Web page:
NEW YORK: More cases of the new coronavirus outside China along with warnings by major companies that their earnings could be hurt caused most stock markets to pull back on Friday.
“Coronavirus was back at the top of the agenda on Friday, with a rising number of new cases in China and South Korea putting the fear in investors,” remarked Spreadex analyst Connor Campbell, reports AFP.More than 2,200 people have died from the disease in China, which has infected more than 75,000 people there and over 1,000 abroad, fueling concerns the epidemic will become a bigger problem for neighboring economies.
As a growing list of companies warned of an expected hit to their bottom lines, investors seemed unwilling to hold on to shares and moved into safe havens.
Wall Street tumbled for the second day, with the broad-based S&P 500 dropping 1.1 percent.
European markets struggled to benefit from upbeat manufacturing survey data, and closed with losses of around half a percent.
Two more people died in Iran while infections nearly doubled in South Korea and clusters surfaced in Chinese prisons, rekindling concerns about the outbreak.
“Because we just don’t know the full impact of the coronavirus yet, we’re going to continue to see a shadow of uncertainty over the market,” said Shawn Cruz of TD Ameritrade.The economic impact “might come from both ends,” he told AFP.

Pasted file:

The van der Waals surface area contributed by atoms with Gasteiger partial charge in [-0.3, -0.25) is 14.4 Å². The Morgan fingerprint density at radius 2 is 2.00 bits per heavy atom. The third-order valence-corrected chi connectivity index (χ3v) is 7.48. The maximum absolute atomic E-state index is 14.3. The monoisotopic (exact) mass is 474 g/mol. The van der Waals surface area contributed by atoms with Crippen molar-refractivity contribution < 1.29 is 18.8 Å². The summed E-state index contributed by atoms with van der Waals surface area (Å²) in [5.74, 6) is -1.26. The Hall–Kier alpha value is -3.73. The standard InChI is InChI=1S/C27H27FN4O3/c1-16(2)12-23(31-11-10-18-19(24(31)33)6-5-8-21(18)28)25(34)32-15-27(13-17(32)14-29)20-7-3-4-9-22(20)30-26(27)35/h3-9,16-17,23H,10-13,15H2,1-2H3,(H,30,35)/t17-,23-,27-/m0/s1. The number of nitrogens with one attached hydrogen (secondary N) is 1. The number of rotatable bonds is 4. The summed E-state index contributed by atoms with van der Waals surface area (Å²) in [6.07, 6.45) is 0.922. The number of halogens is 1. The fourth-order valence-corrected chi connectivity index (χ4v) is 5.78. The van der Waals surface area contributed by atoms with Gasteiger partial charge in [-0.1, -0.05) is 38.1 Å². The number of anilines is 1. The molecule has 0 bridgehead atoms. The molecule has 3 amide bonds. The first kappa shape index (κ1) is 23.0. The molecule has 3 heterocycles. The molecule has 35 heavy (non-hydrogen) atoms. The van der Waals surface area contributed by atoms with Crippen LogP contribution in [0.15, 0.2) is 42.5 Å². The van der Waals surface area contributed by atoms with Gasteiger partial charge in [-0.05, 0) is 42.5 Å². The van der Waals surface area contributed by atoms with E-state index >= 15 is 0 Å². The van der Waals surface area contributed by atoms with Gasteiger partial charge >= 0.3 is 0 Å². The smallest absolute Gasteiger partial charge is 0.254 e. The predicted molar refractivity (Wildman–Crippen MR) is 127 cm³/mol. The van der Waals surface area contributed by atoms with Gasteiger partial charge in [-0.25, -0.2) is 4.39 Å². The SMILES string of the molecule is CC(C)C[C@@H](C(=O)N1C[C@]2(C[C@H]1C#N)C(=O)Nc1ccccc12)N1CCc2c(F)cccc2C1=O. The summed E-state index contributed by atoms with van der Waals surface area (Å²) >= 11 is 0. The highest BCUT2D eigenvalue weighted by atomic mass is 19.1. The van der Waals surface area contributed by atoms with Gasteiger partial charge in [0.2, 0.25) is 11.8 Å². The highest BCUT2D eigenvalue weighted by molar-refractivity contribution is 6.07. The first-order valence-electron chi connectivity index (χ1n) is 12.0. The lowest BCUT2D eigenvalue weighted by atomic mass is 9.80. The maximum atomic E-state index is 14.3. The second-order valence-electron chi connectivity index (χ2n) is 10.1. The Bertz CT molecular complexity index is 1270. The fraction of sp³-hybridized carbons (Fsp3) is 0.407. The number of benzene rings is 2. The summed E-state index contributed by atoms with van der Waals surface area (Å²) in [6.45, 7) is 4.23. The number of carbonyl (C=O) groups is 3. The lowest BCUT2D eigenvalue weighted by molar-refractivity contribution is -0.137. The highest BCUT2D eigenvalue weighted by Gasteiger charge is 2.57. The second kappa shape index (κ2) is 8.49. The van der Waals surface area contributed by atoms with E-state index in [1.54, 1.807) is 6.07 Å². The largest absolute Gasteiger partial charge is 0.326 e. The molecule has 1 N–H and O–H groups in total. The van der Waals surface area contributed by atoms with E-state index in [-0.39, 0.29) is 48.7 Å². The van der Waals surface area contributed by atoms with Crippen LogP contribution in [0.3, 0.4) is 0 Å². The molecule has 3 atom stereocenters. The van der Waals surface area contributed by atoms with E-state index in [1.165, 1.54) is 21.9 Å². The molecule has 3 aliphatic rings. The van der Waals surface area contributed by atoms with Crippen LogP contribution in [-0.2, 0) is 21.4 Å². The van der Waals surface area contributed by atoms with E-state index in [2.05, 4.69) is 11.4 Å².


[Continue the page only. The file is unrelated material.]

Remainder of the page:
“You might run out of suppliers because so many people get their supplies from China” and at the same time, there will be less buying “on the other side,” he said.
A batch of warnings from companies over the impact of the virus on their bottom lines—including Coca-Cola, Danish ship operator Maersk and Air France-KLM—and weaker Japanese manufacturing data also fanned anxiety.
Initial hopes that the virus would have only a short-term impact on earnings and economic growth have given way to the reluctant realization that it could linger longer and hit harder.
In Asia, the stock market in Seoul fell 1.5 percent as South Korea confirmed 48 more cases on Friday afternoon, adding to 52 announced earlier in the day, and taking the country’s total to 204.
Tokyo closed down 0.4 percent as investors took to the sidelines ahead of a long weekend.
On the upside, Shanghai rose by 0.3 percent following central bank efforts to cushion the virus’ impact on the world’s second-largest economy.
In commodity markets, crude oil prices fell as investors anticipated a drop in Chinese demand.
China is the world’s biggest importer and consumer of oil, and prices have been particularly sensitive to the epidemic, affecting dozens of countries and territories.
Demand for gold has grown as investors reduce their exposure to risk.
Gold jumped 1.6 percent to $1,645.90 an ounce, while the return on the 30-year US Treasury bond hit an all-time low of 1.9 percent.